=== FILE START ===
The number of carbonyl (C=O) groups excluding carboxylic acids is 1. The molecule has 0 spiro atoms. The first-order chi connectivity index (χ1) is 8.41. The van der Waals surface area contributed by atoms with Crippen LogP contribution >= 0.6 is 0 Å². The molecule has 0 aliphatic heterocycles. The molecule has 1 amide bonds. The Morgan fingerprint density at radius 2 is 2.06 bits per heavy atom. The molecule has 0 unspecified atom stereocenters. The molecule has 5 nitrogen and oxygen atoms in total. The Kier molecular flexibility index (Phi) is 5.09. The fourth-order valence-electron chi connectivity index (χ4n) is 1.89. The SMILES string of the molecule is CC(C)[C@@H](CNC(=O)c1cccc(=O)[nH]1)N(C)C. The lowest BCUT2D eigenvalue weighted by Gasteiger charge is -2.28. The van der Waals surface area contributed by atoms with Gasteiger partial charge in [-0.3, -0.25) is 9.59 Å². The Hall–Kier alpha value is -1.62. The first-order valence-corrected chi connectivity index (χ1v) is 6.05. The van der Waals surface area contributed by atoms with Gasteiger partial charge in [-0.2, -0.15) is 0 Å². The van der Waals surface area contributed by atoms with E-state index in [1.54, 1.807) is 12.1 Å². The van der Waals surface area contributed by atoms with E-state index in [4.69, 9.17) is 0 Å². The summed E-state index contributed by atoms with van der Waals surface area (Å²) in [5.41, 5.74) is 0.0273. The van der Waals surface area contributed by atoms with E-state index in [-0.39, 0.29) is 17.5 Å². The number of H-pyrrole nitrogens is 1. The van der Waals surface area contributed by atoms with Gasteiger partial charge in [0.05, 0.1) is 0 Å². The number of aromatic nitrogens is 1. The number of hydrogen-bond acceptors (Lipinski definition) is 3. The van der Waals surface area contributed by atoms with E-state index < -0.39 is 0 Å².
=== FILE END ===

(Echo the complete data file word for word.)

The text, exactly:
The number of carbonyl (C=O) groups excluding carboxylic acids is 1. The molecule has 0 spiro atoms. The first-order chi connectivity index (χ1) is 8.41. The van der Waals surface area contributed by atoms with Crippen LogP contribution >= 0.6 is 0 Å². The molecule has 0 aliphatic heterocycles. The molecule has 1 amide bonds. The Morgan fingerprint density at radius 2 is 2.06 bits per heavy atom. The molecule has 0 unspecified atom stereocenters. The molecule has 5 nitrogen and oxygen atoms in total. The Kier molecular flexibility index (Phi) is 5.09. The fourth-order valence-electron chi connectivity index (χ4n) is 1.89. The SMILES string of the molecule is CC(C)[C@@H](CNC(=O)c1cccc(=O)[nH]1)N(C)C. The lowest BCUT2D eigenvalue weighted by Gasteiger charge is -2.28. The van der Waals surface area contributed by atoms with Gasteiger partial charge in [-0.3, -0.25) is 9.59 Å². The Hall–Kier alpha value is -1.62. The first-order valence-corrected chi connectivity index (χ1v) is 6.05. The van der Waals surface area contributed by atoms with Gasteiger partial charge in [-0.2, -0.15) is 0 Å². The van der Waals surface area contributed by atoms with E-state index in [1.54, 1.807) is 12.1 Å². The van der Waals surface area contributed by atoms with E-state index in [4.69, 9.17) is 0 Å². The summed E-state index contributed by atoms with van der Waals surface area (Å²) in [5.41, 5.74) is 0.0273. The van der Waals surface area contributed by atoms with E-state index in [-0.39, 0.29) is 17.5 Å². The number of H-pyrrole nitrogens is 1. The van der Waals surface area contributed by atoms with Gasteiger partial charge in [0.05, 0.1) is 0 Å². The number of aromatic nitrogens is 1. The number of hydrogen-bond acceptors (Lipinski definition) is 3. The van der Waals surface area contributed by atoms with E-state index < -0.39 is 0 Å².